JEREMIAH 31:7-14

7 For thus says the Lord:
Sing aloud with gladness for Jacob,
    and raise shouts for the chief of the nations;
proclaim, give praise, and say,
    “Save, O Lord, your people,
    the remnant of Israel.”
8 See, I am going to bring them from the land of the north,
    and gather them from the farthest parts of the earth,
among them the blind and the lame,
    those with child and those in labor, together;
    a great company, they shall return here.
9 With weeping they shall come,
    and with consolations I will lead them back,
I will let them walk by brooks of water,
    in a straight path in which they shall not stumble;
for I have become a father to Israel,
    and Ephraim is my firstborn.

10 Hear the word of the Lord, O nations,
    and declare it in the coastlands far away;
say, “He who scattered Israel will gather him,
    and will keep him as a shepherd a flock.”
11 For the Lord has ransomed Jacob,
    and has redeemed him from hands too strong for him.
12 They shall come and sing aloud on the height of Zion,
    and they shall be radiant over the goodness of the Lord,
over the grain, the wine, and the oil,
    and over the young of the flock and the herd;
their life shall become like a watered garden,
    and they shall never languish again.
13 Then shall the young women rejoice in the dance,
    and the young men and the old shall be merry.
I will turn their mourning into joy,
    I will comfort them, and give them gladness for sorrow.
14 I will give the priests their fill of fatness,
    and my people shall be satisfied with my bounty,
says the Lord.

There is a critical difference in significance between those things that happen to us, those that are made to happen by us, and those that happen through us. Considered from a spiritual perspective, we might distinguish these distinct modes of experience with the words encounter, achievement, and evolution.

Each of these, in turn, calls forth from us a response that is peculiar to its own dynamic: sustained attention in the case of what is happening to us, moral commitment with respect to our goals and objectives, and radical trust in the guiding wisdom of our personal growth and transformation. It wouldn’t be an exaggeration to say that, if only we could raise the degree of sustained attention, moral commitment, and radical trust in our lives, the world would be a totally different place.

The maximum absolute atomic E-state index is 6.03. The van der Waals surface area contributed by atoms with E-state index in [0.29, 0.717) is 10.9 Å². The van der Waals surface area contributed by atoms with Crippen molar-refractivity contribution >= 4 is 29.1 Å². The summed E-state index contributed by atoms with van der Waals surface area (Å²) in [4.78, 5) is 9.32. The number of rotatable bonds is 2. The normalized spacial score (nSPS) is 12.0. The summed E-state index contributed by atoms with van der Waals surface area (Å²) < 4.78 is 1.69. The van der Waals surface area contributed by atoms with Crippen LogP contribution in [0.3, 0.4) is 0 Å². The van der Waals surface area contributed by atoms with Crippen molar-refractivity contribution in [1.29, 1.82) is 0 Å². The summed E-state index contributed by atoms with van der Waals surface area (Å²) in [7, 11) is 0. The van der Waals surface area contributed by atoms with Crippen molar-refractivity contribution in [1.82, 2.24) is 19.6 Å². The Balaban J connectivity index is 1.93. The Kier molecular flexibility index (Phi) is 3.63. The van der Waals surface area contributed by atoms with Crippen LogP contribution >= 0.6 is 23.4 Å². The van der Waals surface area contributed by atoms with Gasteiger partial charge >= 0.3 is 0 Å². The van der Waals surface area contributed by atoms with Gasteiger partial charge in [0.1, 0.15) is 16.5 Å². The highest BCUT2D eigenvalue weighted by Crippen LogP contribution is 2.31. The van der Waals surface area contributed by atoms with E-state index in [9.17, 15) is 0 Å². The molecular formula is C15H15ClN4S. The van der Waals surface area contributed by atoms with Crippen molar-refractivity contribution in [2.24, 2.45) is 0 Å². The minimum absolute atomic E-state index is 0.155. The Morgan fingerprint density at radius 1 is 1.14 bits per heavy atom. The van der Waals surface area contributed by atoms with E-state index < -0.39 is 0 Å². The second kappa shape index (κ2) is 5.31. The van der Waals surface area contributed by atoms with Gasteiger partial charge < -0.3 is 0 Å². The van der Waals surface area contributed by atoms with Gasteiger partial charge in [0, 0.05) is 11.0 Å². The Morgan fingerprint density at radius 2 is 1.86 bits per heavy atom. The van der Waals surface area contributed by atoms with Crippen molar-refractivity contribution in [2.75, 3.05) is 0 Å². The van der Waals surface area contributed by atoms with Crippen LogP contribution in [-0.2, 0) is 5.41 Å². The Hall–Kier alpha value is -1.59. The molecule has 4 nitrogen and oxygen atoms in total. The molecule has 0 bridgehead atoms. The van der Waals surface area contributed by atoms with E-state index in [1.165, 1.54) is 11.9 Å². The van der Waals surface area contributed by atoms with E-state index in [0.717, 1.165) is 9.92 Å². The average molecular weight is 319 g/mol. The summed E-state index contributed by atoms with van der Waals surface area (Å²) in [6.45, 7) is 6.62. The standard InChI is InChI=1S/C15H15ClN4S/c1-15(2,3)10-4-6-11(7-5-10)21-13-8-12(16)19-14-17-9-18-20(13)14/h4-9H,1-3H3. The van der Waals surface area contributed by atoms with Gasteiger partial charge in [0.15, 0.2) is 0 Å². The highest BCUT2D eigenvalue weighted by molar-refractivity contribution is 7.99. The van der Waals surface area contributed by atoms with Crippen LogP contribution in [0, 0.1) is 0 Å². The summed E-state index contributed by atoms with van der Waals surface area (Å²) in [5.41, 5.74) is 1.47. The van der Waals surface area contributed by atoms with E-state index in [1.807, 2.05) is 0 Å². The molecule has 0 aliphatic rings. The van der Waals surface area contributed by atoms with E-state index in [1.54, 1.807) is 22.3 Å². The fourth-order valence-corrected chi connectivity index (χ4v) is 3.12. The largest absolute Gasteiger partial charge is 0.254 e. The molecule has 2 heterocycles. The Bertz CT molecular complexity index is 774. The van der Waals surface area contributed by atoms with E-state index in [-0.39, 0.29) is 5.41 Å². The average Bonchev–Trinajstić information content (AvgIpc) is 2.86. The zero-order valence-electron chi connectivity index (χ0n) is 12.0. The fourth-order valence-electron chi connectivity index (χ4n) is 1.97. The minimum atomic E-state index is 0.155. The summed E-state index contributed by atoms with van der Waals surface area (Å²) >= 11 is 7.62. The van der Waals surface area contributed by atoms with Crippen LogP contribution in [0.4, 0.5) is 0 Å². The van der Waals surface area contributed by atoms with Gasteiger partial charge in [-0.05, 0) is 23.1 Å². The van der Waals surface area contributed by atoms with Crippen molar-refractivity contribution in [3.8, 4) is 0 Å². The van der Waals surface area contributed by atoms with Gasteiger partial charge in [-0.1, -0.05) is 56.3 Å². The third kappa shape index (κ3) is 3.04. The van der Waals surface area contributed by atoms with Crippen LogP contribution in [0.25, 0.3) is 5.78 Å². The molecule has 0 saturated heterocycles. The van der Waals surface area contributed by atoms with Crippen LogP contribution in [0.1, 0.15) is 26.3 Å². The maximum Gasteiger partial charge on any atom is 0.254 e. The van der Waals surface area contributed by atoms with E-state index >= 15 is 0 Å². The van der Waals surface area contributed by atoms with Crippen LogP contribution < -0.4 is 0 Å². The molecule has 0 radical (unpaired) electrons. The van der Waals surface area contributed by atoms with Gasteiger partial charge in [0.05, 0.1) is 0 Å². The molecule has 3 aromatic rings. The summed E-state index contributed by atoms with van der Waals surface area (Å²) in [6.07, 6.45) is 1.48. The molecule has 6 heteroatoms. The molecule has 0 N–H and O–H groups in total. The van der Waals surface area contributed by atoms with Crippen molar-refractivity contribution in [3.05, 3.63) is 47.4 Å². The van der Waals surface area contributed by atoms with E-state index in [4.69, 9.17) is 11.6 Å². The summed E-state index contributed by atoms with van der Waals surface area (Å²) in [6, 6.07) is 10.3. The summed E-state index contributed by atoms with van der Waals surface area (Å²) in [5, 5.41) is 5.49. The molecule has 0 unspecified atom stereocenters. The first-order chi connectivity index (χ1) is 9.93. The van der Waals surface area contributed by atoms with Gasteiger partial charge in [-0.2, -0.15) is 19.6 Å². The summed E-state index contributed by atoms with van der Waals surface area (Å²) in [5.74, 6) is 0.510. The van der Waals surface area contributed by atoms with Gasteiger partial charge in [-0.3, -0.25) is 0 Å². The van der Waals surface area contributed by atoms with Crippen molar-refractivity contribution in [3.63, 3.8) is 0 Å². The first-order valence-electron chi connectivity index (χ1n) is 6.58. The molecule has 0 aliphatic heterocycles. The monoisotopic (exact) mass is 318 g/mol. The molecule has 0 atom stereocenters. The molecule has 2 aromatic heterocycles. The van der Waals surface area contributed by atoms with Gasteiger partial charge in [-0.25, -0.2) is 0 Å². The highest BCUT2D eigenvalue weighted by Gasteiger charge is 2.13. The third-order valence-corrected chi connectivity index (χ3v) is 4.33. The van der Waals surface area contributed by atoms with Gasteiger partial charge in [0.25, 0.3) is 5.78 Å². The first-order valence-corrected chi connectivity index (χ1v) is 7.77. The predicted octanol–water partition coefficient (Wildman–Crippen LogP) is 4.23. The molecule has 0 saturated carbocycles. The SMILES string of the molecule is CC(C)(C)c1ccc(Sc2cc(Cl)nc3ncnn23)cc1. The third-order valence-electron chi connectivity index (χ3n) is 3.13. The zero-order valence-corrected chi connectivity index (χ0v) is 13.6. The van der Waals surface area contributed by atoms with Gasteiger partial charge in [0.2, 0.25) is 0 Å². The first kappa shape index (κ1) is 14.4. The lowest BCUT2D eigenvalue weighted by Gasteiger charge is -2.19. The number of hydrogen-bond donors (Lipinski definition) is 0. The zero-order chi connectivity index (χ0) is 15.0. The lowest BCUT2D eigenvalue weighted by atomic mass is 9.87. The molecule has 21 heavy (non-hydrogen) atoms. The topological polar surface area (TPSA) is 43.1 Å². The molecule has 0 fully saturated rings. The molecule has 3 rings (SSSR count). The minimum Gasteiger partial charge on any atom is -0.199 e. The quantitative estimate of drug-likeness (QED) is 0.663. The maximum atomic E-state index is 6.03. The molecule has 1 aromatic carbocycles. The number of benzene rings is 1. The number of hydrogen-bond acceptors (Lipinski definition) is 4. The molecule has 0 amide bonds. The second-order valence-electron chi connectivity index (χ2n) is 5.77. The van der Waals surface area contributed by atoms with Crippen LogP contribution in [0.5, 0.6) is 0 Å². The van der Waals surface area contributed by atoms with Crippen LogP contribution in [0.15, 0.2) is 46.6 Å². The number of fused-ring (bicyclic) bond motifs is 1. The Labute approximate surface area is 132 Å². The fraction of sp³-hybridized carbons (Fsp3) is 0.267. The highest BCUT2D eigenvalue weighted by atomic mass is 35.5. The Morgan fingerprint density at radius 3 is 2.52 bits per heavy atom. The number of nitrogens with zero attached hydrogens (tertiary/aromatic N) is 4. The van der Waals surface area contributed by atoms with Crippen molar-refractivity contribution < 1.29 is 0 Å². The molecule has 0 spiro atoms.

Staying with these themes a while longer, we begin to notice that they correlate to the major trimesters in a human lifespan – youth, maturity, and late adulthood.

In the first trimester of youth our experience is predominantly focused on what is happening to us, which must mean that the skill of cultivating sustained attention is one of the major tasks of this period of development.

As we mature and find our place in the culture-play of our profession and family life, we become producers, managers, custodians, and laborers – responsibilities that call upon our moral commitment to achieve outcomes of real value and lasting impact.

And in our later years we begin to relax into being, and come to rediscover ourselves as vehicles of a timeless (but always timely) wisdom and inner peace.

                                                                                          

After a detailed explanation of the great themes and their respective trimesters of emergence in a human lifespan, we must press on to acknowledge the obvious fact that, in any given moment, life is happening to us, by us, and through us.

Furthermore, depending on where we are in our life at that moment, our urgent need and higher calling may be for greater attention, stronger commitment, or deeper trust. (The theory of trimesters in human development is still helpful nevertheless, as it highlights the shifting accent of concern and opportunity throughout the course of life.)

Jeremiah envisioned the day when God’s people, both young and old, women and men together, would join as one chorus in praising their redeemer. It is important to remember that at the time these words were being proclaimed, God’s people were languishing in exile.

To this oppressed and dispirited community Jeremiah announced that something extraordinary was going to happen, that they needed to prepare for its coming, but that its accomplishment would require their full surrender to God’s unfolding purpose through them.

In a sense, the circular path of Israel’s biography represents the journey each of us is on: beginning in God, advancing into ego-consciousness, and coming home again.

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